I joined Morgan Stanley after graduation, and it was pretty scary at first. However, it was the perfect place for me to learn about the business world. I felt I was pursuing an educational path, and living in a city like London gave me unparalleled international exposure. The main takeaway from this experience was seeing how decisions were taken at board levels and getting a tool kit of skills that still serve me on a daily basis. It was a fascinating world that provided me with a leg to stand on for my next chapter. 

After five years at Morgan Stanley, you decided to study at Harvard. Why such a decision? 

My experience at Morgan Stanley was my first full-time work experience abroad. My first day at Morgan Stanley was my first day in an English-speaking country. I didn't know what was beyond the world of finance. Working long hours and being in a  high-pressure environment gave me no time to find out what I truly wanted to do. I also knew that I wanted to have a real impact and that deep inside I thrived on building.

I decided to move to the US, and Harvard in particular, because of their unique two-year program, which would allow me to have more time at hand to explore, learn and make the best decision for how I want to spend the next chapter of my life. Besides its incredible alumni network and stellar reputation, Harvard was the perfect place for me to take a step back and learn about any field from the best. All in all, I wanted to go back to school to get a grander exposure to the world of business and impact and discover what kind of future I want to be part of building.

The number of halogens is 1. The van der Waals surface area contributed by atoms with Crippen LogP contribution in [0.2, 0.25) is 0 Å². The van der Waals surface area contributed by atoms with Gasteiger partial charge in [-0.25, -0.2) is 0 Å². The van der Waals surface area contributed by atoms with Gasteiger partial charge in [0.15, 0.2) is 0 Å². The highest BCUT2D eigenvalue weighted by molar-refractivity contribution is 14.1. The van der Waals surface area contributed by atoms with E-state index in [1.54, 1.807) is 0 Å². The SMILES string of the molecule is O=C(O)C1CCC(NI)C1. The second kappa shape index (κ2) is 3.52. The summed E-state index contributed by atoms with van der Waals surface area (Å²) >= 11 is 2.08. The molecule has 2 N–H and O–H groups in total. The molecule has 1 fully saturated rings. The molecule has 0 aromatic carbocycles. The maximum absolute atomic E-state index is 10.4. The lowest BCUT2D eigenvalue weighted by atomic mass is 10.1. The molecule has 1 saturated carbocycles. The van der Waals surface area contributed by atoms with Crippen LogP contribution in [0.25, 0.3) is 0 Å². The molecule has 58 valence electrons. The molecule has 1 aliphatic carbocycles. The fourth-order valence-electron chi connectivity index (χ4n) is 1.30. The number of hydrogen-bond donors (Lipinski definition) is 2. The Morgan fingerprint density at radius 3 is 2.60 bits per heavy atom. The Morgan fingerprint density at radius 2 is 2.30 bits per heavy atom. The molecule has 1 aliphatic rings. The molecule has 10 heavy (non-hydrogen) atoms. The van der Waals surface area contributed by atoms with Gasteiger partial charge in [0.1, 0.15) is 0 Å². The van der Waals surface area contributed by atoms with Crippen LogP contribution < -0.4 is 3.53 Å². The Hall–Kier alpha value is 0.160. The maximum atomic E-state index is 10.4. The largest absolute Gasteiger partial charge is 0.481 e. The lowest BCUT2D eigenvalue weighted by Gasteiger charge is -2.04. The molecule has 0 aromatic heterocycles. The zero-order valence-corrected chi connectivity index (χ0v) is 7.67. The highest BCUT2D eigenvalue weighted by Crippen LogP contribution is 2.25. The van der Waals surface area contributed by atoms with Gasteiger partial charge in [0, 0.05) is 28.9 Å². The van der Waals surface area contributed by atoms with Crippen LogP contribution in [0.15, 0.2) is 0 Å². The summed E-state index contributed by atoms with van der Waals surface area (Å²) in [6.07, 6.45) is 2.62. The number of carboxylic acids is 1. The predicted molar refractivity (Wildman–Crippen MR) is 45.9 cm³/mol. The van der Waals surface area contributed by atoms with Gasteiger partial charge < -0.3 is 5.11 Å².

I believe it is helpful to take mini-retirements (3-6 months) during our career to reflect and be deliberate about what we want to do in the next five to ten years. I have seen people on autopilot, only to wake up 20 years later and wonder what happened. 

What did Harvard bring you, and would you do it all again?

I would go back instantly (laughs). Harvard made me fall in love with the world of entrepreneurship. I will never forget the moment, during my first year, when it all clicked for me. It was during a class in entrepreneurial finance taught by the renowned professor Josh Lerner. He connected the dots between all the mechanisms a small enterprise generates in such a remarkable way that I felt truly inspired. I signed up for all the entrepreneurship and VC classes I could. It didn't take long before I knew this was the path I wanted to pursue. So in the best of ways, I did find my path there, as was my hope.   

What happened after Harvard?

With my background at the time, I did not look like a risk-taker. It was tricky for me to find a job in a startup when moving back to Europe. Every startup kept asking me for my specific skills (or my superpower in startup language). I was a generalist and had never really built anything apart from power points and Excel models. 

I soon realized that my profile had no appeal and in order to get a foot in the tech industry I needed to offer to work for free. I said: I will show you I can deliver and will work for free; if you feel I detract value, please tell me to leave. 

Most of my friends had taken well-paying, stable jobs post business school. I also had some offers but not in areas I wanted to work and I decided to stay true to my calling. My friends did wonder about my choices as did I, especially during particularly hard moments. It was a turbulent time, and I remember many sleepless nights pondering about life's big questions. I learned that to thrive in a startup, one needs to be highly comfortable with ambiguity. I needed to think through and be prepared for case scenarios, move fast, make decisions without many data points and trust in myself.

Then your first experience as a venture capitalist at Northzone. What drove you to make this decision?